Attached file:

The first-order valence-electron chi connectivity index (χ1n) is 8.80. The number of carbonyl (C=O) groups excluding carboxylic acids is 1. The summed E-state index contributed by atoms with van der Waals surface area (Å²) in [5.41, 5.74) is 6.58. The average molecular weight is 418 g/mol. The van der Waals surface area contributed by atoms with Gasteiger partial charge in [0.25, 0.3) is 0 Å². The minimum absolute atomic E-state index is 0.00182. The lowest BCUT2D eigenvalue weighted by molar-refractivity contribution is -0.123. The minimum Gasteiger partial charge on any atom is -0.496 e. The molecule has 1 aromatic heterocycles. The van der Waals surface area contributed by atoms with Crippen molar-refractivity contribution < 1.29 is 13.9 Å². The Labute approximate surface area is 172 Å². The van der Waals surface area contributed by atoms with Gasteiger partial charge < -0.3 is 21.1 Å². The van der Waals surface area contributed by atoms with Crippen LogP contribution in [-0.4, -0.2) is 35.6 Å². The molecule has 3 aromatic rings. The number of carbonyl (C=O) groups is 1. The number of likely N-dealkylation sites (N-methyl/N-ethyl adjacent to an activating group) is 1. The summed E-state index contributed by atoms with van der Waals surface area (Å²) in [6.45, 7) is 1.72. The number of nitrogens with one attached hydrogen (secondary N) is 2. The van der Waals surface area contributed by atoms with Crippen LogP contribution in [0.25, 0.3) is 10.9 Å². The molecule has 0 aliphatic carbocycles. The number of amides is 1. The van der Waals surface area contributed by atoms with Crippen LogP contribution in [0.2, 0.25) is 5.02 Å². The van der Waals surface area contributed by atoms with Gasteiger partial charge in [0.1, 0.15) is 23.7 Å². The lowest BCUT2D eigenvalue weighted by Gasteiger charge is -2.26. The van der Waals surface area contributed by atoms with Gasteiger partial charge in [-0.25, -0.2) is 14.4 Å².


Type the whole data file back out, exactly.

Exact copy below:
The first-order valence-electron chi connectivity index (χ1n) is 8.80. The number of carbonyl (C=O) groups excluding carboxylic acids is 1. The summed E-state index contributed by atoms with van der Waals surface area (Å²) in [5.41, 5.74) is 6.58. The average molecular weight is 418 g/mol. The van der Waals surface area contributed by atoms with Gasteiger partial charge in [0.25, 0.3) is 0 Å². The minimum absolute atomic E-state index is 0.00182. The lowest BCUT2D eigenvalue weighted by molar-refractivity contribution is -0.123. The minimum Gasteiger partial charge on any atom is -0.496 e. The molecule has 1 aromatic heterocycles. The van der Waals surface area contributed by atoms with Crippen molar-refractivity contribution < 1.29 is 13.9 Å². The Labute approximate surface area is 172 Å². The van der Waals surface area contributed by atoms with Gasteiger partial charge < -0.3 is 21.1 Å². The van der Waals surface area contributed by atoms with Crippen LogP contribution in [-0.4, -0.2) is 35.6 Å². The molecule has 3 aromatic rings. The number of carbonyl (C=O) groups is 1. The number of likely N-dealkylation sites (N-methyl/N-ethyl adjacent to an activating group) is 1. The summed E-state index contributed by atoms with van der Waals surface area (Å²) in [6.45, 7) is 1.72. The number of nitrogens with one attached hydrogen (secondary N) is 2. The van der Waals surface area contributed by atoms with Crippen LogP contribution in [0.25, 0.3) is 10.9 Å². The molecule has 0 aliphatic carbocycles. The number of amides is 1. The van der Waals surface area contributed by atoms with Crippen LogP contribution in [0.2, 0.25) is 5.02 Å². The van der Waals surface area contributed by atoms with Gasteiger partial charge in [0.1, 0.15) is 23.7 Å². The lowest BCUT2D eigenvalue weighted by Gasteiger charge is -2.26. The van der Waals surface area contributed by atoms with Gasteiger partial charge in [-0.25, -0.2) is 14.4 Å².